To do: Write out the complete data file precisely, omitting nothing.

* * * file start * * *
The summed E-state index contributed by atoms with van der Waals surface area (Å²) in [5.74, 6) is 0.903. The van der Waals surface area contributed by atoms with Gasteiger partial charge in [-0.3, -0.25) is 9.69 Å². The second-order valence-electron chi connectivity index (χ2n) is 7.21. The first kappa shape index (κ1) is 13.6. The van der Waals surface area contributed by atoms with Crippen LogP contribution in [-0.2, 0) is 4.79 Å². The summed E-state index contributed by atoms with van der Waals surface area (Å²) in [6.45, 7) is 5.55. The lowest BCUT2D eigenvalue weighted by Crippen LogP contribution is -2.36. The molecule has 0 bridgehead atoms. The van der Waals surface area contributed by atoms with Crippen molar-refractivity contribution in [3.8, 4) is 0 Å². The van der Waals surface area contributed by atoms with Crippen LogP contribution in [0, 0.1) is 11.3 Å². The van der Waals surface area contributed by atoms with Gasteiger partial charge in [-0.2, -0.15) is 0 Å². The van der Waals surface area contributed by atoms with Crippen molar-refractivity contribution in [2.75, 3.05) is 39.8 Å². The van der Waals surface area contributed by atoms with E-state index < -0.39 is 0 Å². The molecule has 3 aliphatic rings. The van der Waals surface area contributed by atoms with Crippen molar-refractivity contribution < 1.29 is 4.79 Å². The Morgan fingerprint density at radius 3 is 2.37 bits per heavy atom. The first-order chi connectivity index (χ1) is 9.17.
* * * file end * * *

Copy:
The summed E-state index contributed by atoms with van der Waals surface area (Å²) in [5.74, 6) is 0.903. The van der Waals surface area contributed by atoms with Gasteiger partial charge in [-0.3, -0.25) is 9.69 Å². The second-order valence-electron chi connectivity index (χ2n) is 7.21. The first kappa shape index (κ1) is 13.6. The van der Waals surface area contributed by atoms with Crippen LogP contribution in [-0.2, 0) is 4.79 Å². The summed E-state index contributed by atoms with van der Waals surface area (Å²) in [6.45, 7) is 5.55. The lowest BCUT2D eigenvalue weighted by Crippen LogP contribution is -2.36. The molecule has 0 bridgehead atoms. The van der Waals surface area contributed by atoms with Crippen molar-refractivity contribution in [3.8, 4) is 0 Å². The van der Waals surface area contributed by atoms with Crippen LogP contribution in [0, 0.1) is 11.3 Å². The van der Waals surface area contributed by atoms with Gasteiger partial charge in [-0.2, -0.15) is 0 Å². The van der Waals surface area contributed by atoms with Crippen molar-refractivity contribution in [2.75, 3.05) is 39.8 Å². The van der Waals surface area contributed by atoms with E-state index < -0.39 is 0 Å². The molecule has 3 aliphatic rings. The van der Waals surface area contributed by atoms with Crippen molar-refractivity contribution < 1.29 is 4.79 Å². The Morgan fingerprint density at radius 3 is 2.37 bits per heavy atom. The first-order chi connectivity index (χ1) is 9.17.